CT mayors network, seek money and meet the Obamas in D.C.

Trumbull First Selectman Tim Herbst, left, was among the Connecticut mayors and town leaders in Washington, D.C, to network with their peers and rub shoulders with the President. In this photo also are Lucia Rilling and Norwalk Mayor Harry Rillin and, at right,, Bristol Mayor Ken Cockayne.

Ana Radelat

Trumbull First Selectman Tim Herbst, left, was among the Connecticut mayors and town leaders in Washington, D.C, to network with their peers and rub shoulders with the President. In this photo also are Lucia Rilling and Norwalk Mayor Harry Rilling and, at right,, Bristol Mayor Ken Cockayne.

 Washington — Connecticut’s mayors made their annual pilgrimage to Washington this week, looking for money, connections and ideas.

For Mayor Joe Ganim of Bridgeport, attending the 84th Winter Meeting of the U.S. Conference of Mayors is a return to the a national club he quit in 2003, when a corruption scandal forced him from office and sent him to prison for seven years.

“I’m here to renew relationships,” Ganim said.

The three-day conference, cut short for many by the prospect of a historic blizzard expected to hit Washington tomorrow, is a unique opportunity for municipal leaders to meet other mayors in their states – and other states. It is also a rare chance to meet President Obama and much of his cabinet.

First Lady Michelle Obama was the mayors’ luncheon speaker Thursday.

The hunt for money is also a priority for the 14 Connecticut mayors who attended the conference,

For Ganim, it was securing federal policing and airport improvement funds.

But there was also fun to be had.

Ganim  posed for a photo with actor Christopher McDonald and won a set of spice bottles, emblazoned with the insignia of the New England Patriots, from GCI Communications for playing a bit of indoor golf. He was first offered a set of bottles with the Seattle Seahawks insignia, but declined. “This doesn’t look right,” he said.,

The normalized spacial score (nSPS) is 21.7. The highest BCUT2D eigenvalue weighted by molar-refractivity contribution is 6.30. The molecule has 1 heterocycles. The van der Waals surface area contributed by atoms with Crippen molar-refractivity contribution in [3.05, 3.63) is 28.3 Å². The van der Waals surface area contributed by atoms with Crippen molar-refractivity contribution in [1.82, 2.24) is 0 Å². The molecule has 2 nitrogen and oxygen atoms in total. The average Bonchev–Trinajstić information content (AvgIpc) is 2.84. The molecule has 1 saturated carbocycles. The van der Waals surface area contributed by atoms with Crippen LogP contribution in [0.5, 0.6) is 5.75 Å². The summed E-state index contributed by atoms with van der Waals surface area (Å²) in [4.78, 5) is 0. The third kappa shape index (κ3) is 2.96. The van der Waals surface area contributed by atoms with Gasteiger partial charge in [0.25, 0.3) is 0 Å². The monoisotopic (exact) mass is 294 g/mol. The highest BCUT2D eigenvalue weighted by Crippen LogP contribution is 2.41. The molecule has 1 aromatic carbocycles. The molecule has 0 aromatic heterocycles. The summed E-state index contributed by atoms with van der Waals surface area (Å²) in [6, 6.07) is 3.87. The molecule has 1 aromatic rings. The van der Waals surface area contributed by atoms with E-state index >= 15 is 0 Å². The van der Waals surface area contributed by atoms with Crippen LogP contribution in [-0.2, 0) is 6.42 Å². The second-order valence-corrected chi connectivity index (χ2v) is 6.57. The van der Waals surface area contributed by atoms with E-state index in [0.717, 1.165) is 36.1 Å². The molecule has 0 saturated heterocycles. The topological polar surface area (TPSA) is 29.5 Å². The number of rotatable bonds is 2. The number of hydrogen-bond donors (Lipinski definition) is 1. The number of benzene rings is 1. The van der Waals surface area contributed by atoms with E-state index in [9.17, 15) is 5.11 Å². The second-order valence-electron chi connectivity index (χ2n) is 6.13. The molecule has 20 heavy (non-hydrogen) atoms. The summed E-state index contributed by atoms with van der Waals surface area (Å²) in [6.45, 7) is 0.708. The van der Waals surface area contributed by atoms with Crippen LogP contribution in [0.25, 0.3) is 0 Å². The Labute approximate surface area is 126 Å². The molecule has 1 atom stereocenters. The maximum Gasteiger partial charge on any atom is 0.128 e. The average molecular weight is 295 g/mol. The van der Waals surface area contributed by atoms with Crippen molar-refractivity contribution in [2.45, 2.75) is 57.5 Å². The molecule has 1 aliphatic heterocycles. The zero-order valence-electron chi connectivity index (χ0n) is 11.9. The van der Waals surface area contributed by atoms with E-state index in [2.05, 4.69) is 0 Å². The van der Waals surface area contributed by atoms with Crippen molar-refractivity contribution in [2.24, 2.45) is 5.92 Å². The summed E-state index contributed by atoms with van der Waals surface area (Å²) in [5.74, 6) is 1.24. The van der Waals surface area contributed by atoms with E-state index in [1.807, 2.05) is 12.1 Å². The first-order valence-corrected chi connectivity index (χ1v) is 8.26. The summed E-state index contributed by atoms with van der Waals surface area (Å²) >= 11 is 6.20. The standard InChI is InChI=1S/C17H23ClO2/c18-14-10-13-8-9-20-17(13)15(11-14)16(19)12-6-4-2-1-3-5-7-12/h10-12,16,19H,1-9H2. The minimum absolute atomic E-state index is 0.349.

Lobbyists and other representatives from big companies establish booths at the conference held every year at the Capitol Hilton. They roam the halls of the hotel, cornering mayors. Wells Fargo, J.T. Morgan and the American Beverage Association and Walmart were among the sponsors.

Former Bridgeport Mayor Bill Finch, whom Ganim defeated, was also at the conference, a result of his long involvement with the mayors’ group.

Trumbull First Selectman Tim Herbst, a Republican, said he always returned from the mayor’s conference with an idea that involved collaboration with other mayors.

“Whether you are a Republican or a Democrat, every mayor faces the same challenges,” he said. While Herbst said he’s on the lookout for new ideas and strategies, he conceded “money, too, is important.”

Like most of the mayors at the conference, Herbst planned to visit the White House Thursday afternoon, for almost four hours, and meet with Obama and members of his cabinet.

If he had a chance to speak with Obama, Herbst said, he would say “Mr. President, I am deeply concerned about the partisan gridlock and am deeply concerned how politics have gotten to such a level that the candidates on the extreme are high in the polls.”

Herbst said he’s rejected GOP presidential candidates Donald Trump and Ted Cruz and is backing New Jersey Gov. Chris Christie for his “no nonsense approach,” to government.

Ken Cockayne, the mayor of Bristol, said his priority was meeting with Connecticut Sens. Richard Blumenthal and Chris Murphy.

‘I’m looking to see if they can help us with any grants” Cockayne said.

This was Norwalk Mayor Harry Rilling’s first mayor’s conference. He brought his wife Lucia. “It makes you aware of where to look for grants,” he said.

Hartford Mayor Luke Bronin registered for the conference, but did not attend. He was in Washington this week, anyway.

He was in a group of 10 newly elected mayors invited to the White House Tuesday to meet with senior officials on the issues of criminal justice, homelessness and how to improve municipal services through technology.

“The president’s commitment to reforming our criminal justice system, promoting second chances, combatting homelessness, and engaging disengaged young people will make a real difference in Hartford,” Bronin said in a statement.

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